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Vertical farming: food security, quality, purity—podcast

Audio-Vertical farming: food security, quality, purity—podcast

Understanding the concept and impact of vertical farming.

For this Vitafoods Insights podcast episode, Johnny Stormonth-Darling, Technical Director at UK Urban AgriTech, shares insights on:

  • What is vertical farming
  • The role vertical farming plays in ensuring food safety, food security, food quality
  • Vertical farming’s role in increasing the chances for more potent bioactive ingredients
  • How vertical farms help to achieve the Sustainable Development Goals (SDGs)


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Johnny Stormonth-Darling
Technical Director at UK Urban AgriTech

Vitafoods Insights Podcast

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Podcast Transcript:

Vitafoods Insights: 00:05 Welcome to the Vitafoods Insights podcast. Join us as we explore the latest science innovation, helping the global health and nutrition industry connect, develop and progress. Today's host is Natalia Franca Rocha, content producer.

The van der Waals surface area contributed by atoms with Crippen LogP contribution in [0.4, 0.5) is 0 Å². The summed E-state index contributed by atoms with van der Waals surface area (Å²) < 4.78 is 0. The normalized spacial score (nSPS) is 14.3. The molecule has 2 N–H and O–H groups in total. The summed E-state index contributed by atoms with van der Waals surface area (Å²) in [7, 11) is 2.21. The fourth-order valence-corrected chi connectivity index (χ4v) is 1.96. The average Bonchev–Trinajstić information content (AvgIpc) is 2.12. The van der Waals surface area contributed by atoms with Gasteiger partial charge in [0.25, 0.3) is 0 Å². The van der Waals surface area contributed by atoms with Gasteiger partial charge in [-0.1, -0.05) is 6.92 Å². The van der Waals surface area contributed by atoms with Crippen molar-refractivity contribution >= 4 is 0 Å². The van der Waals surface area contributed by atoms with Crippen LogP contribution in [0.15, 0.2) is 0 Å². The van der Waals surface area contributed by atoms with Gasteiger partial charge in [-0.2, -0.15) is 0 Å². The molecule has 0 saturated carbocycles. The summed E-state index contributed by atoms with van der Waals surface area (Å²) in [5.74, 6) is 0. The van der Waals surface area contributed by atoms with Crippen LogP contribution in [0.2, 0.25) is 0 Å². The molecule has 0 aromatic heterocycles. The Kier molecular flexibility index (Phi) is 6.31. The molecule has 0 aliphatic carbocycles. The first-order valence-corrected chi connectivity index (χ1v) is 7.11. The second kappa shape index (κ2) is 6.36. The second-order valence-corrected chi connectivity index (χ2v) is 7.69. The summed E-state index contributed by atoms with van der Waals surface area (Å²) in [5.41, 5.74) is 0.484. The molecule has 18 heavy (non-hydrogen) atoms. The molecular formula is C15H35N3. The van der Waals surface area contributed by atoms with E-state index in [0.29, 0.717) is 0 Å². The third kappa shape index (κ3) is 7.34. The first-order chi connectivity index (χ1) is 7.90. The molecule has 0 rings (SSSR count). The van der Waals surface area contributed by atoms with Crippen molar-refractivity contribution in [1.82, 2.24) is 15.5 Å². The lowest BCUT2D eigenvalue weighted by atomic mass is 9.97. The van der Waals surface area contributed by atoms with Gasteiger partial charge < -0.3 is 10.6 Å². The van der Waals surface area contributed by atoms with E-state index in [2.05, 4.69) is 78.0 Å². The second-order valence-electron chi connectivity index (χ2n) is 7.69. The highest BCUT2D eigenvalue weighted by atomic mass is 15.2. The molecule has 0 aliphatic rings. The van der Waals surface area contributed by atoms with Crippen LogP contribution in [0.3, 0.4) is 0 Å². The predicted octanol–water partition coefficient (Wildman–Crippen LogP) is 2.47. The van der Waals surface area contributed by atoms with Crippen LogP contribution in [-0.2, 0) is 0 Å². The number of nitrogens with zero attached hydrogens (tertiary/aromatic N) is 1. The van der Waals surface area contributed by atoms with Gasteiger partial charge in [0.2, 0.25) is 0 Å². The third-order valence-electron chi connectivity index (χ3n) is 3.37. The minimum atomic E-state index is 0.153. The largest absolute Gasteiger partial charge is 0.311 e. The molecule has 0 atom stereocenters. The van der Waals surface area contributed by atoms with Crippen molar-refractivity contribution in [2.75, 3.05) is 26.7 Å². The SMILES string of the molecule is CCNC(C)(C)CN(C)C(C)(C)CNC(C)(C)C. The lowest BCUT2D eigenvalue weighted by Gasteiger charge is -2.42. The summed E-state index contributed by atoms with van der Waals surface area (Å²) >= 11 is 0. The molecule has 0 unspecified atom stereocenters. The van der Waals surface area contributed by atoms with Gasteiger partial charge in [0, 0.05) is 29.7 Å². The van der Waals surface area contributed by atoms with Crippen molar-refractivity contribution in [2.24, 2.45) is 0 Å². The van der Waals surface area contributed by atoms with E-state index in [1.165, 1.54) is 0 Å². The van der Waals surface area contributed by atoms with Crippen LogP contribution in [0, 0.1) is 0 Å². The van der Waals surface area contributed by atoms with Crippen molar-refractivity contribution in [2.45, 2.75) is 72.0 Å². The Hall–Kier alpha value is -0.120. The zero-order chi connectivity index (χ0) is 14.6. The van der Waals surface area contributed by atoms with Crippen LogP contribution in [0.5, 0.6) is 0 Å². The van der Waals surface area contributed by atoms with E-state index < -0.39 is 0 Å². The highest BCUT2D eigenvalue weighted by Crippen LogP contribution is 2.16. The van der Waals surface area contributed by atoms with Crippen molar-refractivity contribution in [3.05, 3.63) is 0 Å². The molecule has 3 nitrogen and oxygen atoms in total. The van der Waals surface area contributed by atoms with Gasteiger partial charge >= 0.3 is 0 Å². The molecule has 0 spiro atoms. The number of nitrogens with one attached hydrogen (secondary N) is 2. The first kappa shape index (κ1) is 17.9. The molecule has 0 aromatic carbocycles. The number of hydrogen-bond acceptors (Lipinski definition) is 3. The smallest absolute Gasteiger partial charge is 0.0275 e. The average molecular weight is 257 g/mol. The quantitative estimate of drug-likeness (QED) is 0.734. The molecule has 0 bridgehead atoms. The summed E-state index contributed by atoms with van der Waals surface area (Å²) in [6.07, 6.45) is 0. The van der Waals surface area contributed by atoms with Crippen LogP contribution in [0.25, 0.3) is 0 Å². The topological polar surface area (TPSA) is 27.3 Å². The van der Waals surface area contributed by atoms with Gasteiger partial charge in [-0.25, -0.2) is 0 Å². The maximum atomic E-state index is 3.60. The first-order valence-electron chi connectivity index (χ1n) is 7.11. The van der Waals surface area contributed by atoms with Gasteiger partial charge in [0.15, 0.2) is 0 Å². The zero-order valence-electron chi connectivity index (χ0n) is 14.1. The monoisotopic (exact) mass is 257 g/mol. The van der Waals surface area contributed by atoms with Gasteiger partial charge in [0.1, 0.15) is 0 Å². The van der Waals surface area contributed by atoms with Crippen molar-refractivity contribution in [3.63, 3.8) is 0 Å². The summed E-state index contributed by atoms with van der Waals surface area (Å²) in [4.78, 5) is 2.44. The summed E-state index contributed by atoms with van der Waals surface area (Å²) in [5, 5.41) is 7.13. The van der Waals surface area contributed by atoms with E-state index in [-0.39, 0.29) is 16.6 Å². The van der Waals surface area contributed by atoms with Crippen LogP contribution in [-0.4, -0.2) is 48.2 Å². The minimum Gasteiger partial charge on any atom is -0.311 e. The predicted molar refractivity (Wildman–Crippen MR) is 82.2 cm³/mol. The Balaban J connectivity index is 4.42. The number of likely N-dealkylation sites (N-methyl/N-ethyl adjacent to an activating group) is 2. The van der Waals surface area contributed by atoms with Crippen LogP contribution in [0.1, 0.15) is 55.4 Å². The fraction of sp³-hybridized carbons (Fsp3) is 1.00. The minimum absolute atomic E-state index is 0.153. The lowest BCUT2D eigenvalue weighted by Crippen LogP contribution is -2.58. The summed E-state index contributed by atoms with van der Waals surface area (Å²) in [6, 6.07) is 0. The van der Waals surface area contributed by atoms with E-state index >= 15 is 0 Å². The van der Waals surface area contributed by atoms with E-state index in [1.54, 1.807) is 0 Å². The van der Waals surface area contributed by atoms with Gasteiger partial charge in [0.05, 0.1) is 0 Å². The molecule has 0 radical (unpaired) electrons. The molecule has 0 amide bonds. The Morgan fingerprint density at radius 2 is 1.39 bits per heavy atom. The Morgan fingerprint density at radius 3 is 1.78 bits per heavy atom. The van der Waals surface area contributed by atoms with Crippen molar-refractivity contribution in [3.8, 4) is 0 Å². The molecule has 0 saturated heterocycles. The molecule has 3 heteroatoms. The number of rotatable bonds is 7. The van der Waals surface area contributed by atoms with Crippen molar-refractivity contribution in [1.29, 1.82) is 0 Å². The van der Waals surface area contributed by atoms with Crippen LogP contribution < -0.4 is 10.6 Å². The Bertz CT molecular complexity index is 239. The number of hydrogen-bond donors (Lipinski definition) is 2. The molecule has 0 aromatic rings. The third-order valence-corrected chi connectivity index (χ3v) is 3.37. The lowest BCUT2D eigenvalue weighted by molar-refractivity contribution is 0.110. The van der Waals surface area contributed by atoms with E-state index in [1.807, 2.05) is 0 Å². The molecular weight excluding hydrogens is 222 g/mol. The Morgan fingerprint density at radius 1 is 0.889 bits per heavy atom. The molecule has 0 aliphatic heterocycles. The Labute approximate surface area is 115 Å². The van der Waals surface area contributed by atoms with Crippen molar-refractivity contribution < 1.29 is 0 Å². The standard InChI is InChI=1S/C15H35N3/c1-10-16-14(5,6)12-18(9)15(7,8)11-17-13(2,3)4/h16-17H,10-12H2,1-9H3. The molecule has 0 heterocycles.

Natalia: 00:23 Hello, and welcome back to another Vitafoods Insights podcast episode. I'm Natalia Franca Rocha and today we'll be exploring the role of vertical farming, food security, quality and purity. I'm joined today by Johnny Stormonth-Darling, who’s Technical Director at UK Urban AgriTech (UKUAT). Thanks for joining us Johnny.

Johnny: 00:40 Hi, Natalia, pleasure to be here.

Natalia: 00:42 To get us started, can you explain to our listeners, what do you at UK Urban AgriTech? And what exactly is vertical farming?